2) Your ‘smarts’ will be tested
You will NEVER be surrounded by a group as smart as the group of people you’ll be sitting next to at a top B-School. If you’re used to always feeling like “the smartest person in the room,” you better get ready for an adjustment.
You will, perhaps for the first time, get a TRUE sense for how bright you are compared to your peers. And not only that, but more importantly, what aspects of your intellect are TRULY unique compared to this room of SUPER smart people. There is no better environment to find out what your true strengths and weaknesses are.
3) You’ll start to learn more about what you’re REALLY interested in
The world is a BIG place, and the business world is too. No matter how strong your background was prior to business school, there are a TON of things you’ve never experienced before. If you play your cards right in school, you can discover new ideas, new fields, and new areas of interest.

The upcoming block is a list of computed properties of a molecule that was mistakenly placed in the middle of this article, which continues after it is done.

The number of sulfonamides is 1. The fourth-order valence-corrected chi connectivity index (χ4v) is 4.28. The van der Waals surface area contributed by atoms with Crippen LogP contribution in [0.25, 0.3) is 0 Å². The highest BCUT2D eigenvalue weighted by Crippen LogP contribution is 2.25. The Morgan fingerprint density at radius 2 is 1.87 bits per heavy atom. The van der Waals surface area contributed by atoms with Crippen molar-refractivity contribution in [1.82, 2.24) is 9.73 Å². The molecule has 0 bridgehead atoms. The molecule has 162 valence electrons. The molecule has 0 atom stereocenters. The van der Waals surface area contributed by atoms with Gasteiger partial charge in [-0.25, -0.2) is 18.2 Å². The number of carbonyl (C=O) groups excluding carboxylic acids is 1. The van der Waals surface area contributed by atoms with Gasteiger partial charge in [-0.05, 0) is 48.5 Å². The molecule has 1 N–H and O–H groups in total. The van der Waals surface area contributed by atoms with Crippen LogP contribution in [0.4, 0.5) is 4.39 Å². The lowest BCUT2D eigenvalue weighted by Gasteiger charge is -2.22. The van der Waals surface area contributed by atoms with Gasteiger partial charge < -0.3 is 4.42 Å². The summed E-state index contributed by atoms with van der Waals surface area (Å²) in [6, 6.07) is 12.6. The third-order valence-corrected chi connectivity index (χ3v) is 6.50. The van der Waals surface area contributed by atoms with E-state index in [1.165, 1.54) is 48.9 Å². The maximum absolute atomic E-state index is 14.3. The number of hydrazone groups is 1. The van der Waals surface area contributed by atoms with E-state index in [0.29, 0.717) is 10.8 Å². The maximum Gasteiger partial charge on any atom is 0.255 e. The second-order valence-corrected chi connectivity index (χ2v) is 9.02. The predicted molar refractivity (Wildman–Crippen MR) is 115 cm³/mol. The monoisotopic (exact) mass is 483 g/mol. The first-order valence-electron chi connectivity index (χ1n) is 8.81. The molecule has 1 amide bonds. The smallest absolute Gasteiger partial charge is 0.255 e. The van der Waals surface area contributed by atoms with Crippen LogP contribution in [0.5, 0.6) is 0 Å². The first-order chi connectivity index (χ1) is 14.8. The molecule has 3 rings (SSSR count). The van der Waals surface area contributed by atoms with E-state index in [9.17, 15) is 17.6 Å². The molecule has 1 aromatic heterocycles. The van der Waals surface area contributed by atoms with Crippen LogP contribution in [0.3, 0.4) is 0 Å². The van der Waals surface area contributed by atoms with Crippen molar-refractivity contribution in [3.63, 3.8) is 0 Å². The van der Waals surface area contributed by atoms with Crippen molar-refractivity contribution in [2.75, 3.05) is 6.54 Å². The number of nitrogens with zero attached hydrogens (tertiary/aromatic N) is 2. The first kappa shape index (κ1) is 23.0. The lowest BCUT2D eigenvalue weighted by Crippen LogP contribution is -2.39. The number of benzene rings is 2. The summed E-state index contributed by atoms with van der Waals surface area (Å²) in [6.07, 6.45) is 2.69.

Let’s pretend that you have a conversation with a classmate with a marketing background one day and walk away really interested. You think you might find marketing exciting, but you’ve been a real estate gal/guy for your whole career prior to getting your MBA. The beauty is that, while you’re in B-School, if you find a new area that you love, you can easily set yourself up for a transition that would otherwise have been either extremely difficult, or just plain improbable (more on this later).
4) You’ll learn to present with confidence
There is nothing more intimidating than raising your hand in front of a room full of 89 classmates who are all razor sharp and attempting to say something “worthy” of that room. It’s a tough, tough room, folks.